A Unified IT Dashboard should be quick to deploy, easy to maintain, and provide all the views and reports that both IT end-users and executives need. In this posting, we will learn the 5 ways that IT dashboards can help IT managers and administrators better communicate the value of IT.
Unified IT dashboards are integrated views that collect and communicate key data in a clear manner. They monitor, measure, and manage IT services and performance to help executives and managers make informed decisions that support the strategic objectives of their organizations.
It sounds easy, but don’t get me wrong, there are a number of pitfalls. There are common mistakes that enterprises make when trying to deliver a unified IT dashboard. One such strategy is the integration of multiple, separate monitoring tools (server, network etc.) in the hope that the result will act as a unified IT dashboard. But multiple point tools and even modules from a framework or suite are not a unified IT platform. Simply put, the unified IT dashboard can deliver strategic value in 5 ways to the IT department, the business and its end-users.
- Easier Service Level Agreement Management. It’s vital to find a solution that includes the dashboards and reports that both IT and the business want, but is within budget and has a fast time-to-value with a short deployment cycle. Business units aren’t worried about server issues; they care about mission-critical services and applications such as Email, Payroll, and CRM etc.
- Assuring IT Service / Application Availability. Continuous availability is simply now the standard in IT management. To keep systems up and running, IT must have a clear, consolidated, big-picture view of the enterprise and all of its parts. A unified IT dashboard provides this real-time, service outage data and offers a fast, accurate and comprehensible way for the IT department to “see the whole picture”, get the root cause of an availability or resource problem and help resolve issues quickly.
- Combing the Physical, Virtual and Cloud Worlds. A unified dashboard should monitor, measure, and report on the entire IT service delivery, regardless of vendor, platform or environment. Its integrated tools should be quickly deploy-able across the IT environment (even complex ones) and should automatically find newly added resources (like VMs) and attach the appropriate monitoring and alerting to them.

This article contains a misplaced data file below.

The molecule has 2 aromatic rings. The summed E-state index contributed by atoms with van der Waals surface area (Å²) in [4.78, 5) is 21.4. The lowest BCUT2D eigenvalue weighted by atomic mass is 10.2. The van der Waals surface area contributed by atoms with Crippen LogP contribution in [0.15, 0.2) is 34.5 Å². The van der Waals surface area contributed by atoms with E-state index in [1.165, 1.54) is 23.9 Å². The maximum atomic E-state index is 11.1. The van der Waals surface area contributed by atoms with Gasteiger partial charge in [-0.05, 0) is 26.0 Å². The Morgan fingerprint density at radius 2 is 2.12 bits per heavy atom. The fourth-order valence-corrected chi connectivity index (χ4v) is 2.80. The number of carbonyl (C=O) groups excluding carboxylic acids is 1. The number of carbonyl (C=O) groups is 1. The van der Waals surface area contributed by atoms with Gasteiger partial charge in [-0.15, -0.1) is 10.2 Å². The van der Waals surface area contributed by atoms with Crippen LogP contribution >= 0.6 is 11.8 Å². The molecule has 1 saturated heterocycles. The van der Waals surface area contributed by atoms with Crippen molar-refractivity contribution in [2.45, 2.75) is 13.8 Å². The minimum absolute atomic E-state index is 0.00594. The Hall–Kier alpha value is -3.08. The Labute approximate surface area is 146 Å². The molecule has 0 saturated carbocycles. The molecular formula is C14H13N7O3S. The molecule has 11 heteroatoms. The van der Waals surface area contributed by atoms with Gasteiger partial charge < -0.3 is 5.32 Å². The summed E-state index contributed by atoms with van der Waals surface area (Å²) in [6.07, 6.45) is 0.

- Optimizing Enterprise Server Capacity. IT managers need a way to quickly determine capacity and identify resource trends to make accurate capacity management decisions. Simply put, IT needs to answer the following three questions:
- How much capacity do I currently have?
- How much capacity am I currently using?
- When will I run into capacity problems or outages?
- Creating a Proactive IT System Health Strategy. Prevention and early detection can save time, money and pain. A proactive IT system health strategy empowers IT to drive decisions based on a proactive, rather than reactive model. A key starting point for a proactive IT health strategy is a base-lining of the IT infrastructure –an important first step in being able to identify out-of-scope behavior to prevent future problems.
In all cases, the demand for high performance and high availability of business-critical applications is fast becoming a cornerstone of business competence. Properly used, a unified IT dashboard can deliver highly valuable and easy-to-use performance, availability, and capacity information across all IT platforms and environments.
To learn more about the Unified IT Dashboard:
Download the White Paper: The Complete IT Dashboard: Five Strategies for Improving the IT Organization.
Watch the Webinar: Tips for Building a Unified Monitoring Platform